"In gold jewelry and luxe-looking riffs on traditional businesslike silhouettes like the suit, cardigan and turtleneck sweater, her hair loose and makeup modest..."
"He was always at the centre of high fashion and yet existed outside of it. Keith Richards, John Lennon, Jim Morrison — they all copied Dylan."
Said Lucas Hare, the co-host of the "Is It Rolling, Bob?" podcast, quoted in "When it comes to style, Bob Dylan still gets it right/Even in his eighties, the enigmatic performer always looks elegant" (Financial Times).
"[O]n the morning of John Kennedy’s death in 1963 I was buying, at Ransohoff’s in San Francisco, a short silk dress in which to be married."
I'm reading that this morning after seeing "Linda Kasabian, Who Testified Against Charles Manson, Dies at 73/She had been a Manson family member and was along on the nights of the infamous Tate-LaBianca murders, but she later became the prosecution’s lead witness" (NYT).
[Linda Kasabian] needed a dress that morning because the district attorney, Vincent Bugliosi, had expressed doubts about the dress she had planned to wear, a long white homespun shift. "Long is for evening," he had advised Linda. Long was for evening and white was for brides. At her own wedding in 1965 Linda Kasabian had worn a white brocade suit. Time passed, times changed. Everything was to teach us something. At 11:20 on that July morning in 1970 I delivered the dress in which she would testify to Gary Fleischman, who was waiting in front of his office on Rodeo Drive in Beverly Hills. He was wearing his porkpie hat and he was standing with Linda’s second husband, Bob Kasabian, and their friend Charlie Melton, both of whom were wearing long white robes. Long was for Bob and Charlie, the dress in the I. Magnin box was for Linda. The three of them took the I. Magnin box and got into Gary Fleischman’s Cadillac convertible with the top down and drove off in the sunlight toward the freeway downtown, waving back at me. I believe this to be an authentically senseless chain of correspondences, but in the jingle-jangle morning of that summer it made as much sense as anything else did....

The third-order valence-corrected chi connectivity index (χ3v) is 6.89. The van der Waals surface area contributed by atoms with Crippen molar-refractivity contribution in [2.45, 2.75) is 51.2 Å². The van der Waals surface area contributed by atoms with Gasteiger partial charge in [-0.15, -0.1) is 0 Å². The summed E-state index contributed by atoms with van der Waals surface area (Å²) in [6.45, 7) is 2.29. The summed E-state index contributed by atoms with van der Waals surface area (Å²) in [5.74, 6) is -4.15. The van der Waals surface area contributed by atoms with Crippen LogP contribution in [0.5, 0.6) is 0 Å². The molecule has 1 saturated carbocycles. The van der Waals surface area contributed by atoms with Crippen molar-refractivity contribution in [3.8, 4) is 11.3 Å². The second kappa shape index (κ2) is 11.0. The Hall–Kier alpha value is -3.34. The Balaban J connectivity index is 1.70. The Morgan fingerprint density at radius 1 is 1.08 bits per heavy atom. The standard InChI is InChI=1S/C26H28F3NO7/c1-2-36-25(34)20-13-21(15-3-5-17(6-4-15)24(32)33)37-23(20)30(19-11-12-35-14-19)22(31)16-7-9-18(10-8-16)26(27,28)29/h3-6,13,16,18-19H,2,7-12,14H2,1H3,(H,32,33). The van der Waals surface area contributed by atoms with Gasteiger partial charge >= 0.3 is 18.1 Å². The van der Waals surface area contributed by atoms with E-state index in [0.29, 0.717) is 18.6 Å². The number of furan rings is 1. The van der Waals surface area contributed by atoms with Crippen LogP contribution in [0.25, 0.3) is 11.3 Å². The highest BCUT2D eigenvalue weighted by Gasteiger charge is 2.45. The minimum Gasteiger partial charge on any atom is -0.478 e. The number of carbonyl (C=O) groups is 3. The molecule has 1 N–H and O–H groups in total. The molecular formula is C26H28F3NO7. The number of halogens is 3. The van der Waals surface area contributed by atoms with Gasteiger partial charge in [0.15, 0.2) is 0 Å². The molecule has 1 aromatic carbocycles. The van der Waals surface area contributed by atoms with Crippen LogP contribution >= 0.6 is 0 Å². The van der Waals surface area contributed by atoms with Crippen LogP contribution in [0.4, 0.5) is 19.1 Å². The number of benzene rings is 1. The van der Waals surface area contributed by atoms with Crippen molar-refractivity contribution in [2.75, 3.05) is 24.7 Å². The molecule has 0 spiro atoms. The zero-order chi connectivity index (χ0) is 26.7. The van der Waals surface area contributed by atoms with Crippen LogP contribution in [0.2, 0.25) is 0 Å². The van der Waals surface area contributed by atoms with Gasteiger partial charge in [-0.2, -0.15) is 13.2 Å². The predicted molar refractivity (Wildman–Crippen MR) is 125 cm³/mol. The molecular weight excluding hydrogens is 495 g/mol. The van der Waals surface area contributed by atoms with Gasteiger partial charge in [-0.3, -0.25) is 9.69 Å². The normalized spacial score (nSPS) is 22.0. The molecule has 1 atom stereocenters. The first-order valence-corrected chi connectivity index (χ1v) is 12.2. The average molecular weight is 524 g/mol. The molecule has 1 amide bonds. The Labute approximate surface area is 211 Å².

Let me skip ahead to the last page of the book:
Many people I know in Los Angeles believe that the Sixties ended abruptly on August 9, 1969, ended at the exact moment when word of the murders on Cielo Drive traveled like brushfire through the community, and in a sense this is true. The tension broke that day. The paranoia was fulfilled. In another sense the Sixties did not truly end for me until January of 1971, when I left the house on Franklin Avenue and moved to a house on the sea....
I have known, since then, very little about the movements of the people who seemed to me emblematic of those years. I know of course that Eldridge Cleaver went to Algeria and came home an entrepreneur. I know that Jim Morrison died in Paris. I know that Linda Kasabian fled in search of the pastoral to New Hampshire, where I once visited her; she also visited me in New York, and we took our children on the Staten Island Ferry to see the Statue of Liberty....
"President Biden... traveling under a cloak of secrecy into a war zone..."
Policing the "overcalculated playfulness" of actors wearing fashions that might not align with their sexual orientation.